7. Encouraging self-help models for the clients- These refer to the widely accepted and incredibly helpful AA/NA meetings that are designed to help people struggling with addiction deal with their core issues and find the strength to overcome their addictions.

Consistently monitoring drug use through urine tests- This is practiced not as a way of monitoring or policing the participants but rather as a method of encouraging the clients not to use drugs at all during the recovery journey.

What Can You Expect From the Matrix Program?

The Matrix Model incorporates various proven therapies in an intense, 16-week program [2], with the goal of providing different integrative methods to aid in addiction recovery. These methods include educating people about addiction, recovery, and relapse and informing them about different treatment options. Much of the work takes place in a group setting headed by a therapist or counselor, who also works one-on-one with all of the participants in the group. The families and loved ones of those struggling with addiction are also encouraged to partake in the recovery process so they can understand their loved one struggling with addiction and support them through their difficulties.

The program is extremely intense, so although the participants may live at home, they will be involved in addiction recovery every day of the week. Typically, there are three formal group/individual sessions with the therapist and AA/NA group meetings on the other days of the week. 

Features of the Matrix Model of Addiction Treatment 

Here are the main features of the Matrix Model:

  • One-on-one therapy- These sessions are in place to evaluate the client’s progress, address personal concerns, and develop a trusting, positive relationship between therapist and client. The therapist will use motivational interviewing skills and CBT techniques, and family members and significant others may partake in some of these sessions.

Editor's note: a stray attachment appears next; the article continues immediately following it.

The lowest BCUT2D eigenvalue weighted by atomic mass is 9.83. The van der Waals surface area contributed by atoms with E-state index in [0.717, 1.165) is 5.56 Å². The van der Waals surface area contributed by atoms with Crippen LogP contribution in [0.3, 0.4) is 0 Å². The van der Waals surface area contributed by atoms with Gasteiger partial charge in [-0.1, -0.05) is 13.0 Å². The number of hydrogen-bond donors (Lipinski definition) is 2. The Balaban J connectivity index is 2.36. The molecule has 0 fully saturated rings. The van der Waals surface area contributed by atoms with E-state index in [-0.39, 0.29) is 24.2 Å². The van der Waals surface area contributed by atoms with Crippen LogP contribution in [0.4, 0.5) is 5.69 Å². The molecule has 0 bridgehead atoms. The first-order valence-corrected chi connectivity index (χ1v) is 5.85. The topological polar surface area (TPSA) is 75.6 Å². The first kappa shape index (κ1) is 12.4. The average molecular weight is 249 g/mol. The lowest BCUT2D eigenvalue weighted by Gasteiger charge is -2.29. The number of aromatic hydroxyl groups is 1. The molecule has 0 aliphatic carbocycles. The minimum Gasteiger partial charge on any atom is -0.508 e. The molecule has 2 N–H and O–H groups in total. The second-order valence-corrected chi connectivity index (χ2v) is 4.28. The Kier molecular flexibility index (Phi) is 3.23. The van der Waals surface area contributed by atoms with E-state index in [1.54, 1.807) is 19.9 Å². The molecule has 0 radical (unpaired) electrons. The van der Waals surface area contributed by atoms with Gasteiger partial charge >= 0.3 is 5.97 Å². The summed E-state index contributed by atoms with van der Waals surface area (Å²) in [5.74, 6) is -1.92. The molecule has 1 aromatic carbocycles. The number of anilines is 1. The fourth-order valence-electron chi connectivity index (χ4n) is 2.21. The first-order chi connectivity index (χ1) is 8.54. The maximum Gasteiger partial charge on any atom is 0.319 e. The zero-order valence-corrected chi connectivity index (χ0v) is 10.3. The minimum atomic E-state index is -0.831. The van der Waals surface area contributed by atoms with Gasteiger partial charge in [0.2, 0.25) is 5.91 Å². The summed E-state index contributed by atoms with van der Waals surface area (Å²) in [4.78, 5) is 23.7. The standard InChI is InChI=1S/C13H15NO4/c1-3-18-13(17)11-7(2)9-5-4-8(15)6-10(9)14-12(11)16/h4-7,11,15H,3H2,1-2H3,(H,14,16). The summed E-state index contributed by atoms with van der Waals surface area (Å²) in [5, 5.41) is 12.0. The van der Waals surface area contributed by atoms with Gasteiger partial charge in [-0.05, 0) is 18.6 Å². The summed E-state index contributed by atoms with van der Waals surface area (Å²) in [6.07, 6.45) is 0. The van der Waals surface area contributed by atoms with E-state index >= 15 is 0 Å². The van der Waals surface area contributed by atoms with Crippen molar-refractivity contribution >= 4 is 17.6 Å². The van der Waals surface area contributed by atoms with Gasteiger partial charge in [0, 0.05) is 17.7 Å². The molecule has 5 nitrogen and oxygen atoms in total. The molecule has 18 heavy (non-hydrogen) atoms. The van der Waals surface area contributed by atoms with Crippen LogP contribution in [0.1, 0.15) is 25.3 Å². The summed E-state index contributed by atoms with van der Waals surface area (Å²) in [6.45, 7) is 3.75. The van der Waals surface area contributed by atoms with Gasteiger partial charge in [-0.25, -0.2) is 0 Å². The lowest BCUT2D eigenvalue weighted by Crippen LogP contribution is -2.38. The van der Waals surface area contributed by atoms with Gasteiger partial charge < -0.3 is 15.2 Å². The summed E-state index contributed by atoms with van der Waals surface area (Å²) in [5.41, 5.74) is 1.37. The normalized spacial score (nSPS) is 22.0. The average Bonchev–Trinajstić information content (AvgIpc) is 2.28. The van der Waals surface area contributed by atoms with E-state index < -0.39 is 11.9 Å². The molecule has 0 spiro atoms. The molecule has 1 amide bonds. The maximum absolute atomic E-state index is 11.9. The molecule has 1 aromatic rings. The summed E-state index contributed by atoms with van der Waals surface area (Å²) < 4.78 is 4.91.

• Early Recovery Skills (ERS) Group- The first eight sessions, which take place within the first month of the Matrix Model, focus on educating the clients on their ability to overcome their addiction with the help of group and individual work. Goals are determined, daily schedules are planned, and progress is monitored.
  • Relapse Prevention Group- These groups take place at the beginning and end of every week. The group members are taught that drug relapse is not a random event- there are always triggers and negative behaviors that precede engaging with the drug. They learn tools, strategies, and mindset shifts to prevent relapse and stay sober.
  • Family Education Group- During 12 weekly sessions, family members are encouraged to attend group sessions so they can learn about the biology of addiction, the reason for behavioral changes in their loved one, the recovery process, and how they can best help and support their loved one.
  • Social Support Group- In the third month of treatment, participants are taught social skills to help them integrate into society drug-free. They learn how to deal with rejection, disappointment, and other uncomfortable emotions in ways other than turning to addiction.
  • 12-step meetings- Participants are encouraged to take advantage of self-help programs outside the formal Matrix Model structure to learn more tools and acquire a larger social support system.

 

Conclusion

The Matrix Model is an incredible program that is effective in helping people struggling with addiction find their path to recovery. Many studies have proven that it is exponentially more effective than other treatment options, with participants staying sober and enjoying a better quality of life after completing the program fully. If you or your loved one is dealing with drug addiction, reach out to Avenues Recovery today to start your journey to sobriety in a professional and caring environment. The drug-free life you want is closer than you think! 

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Sources

[1] verywellmind.com

[2] citeseerx.ist.psu.edu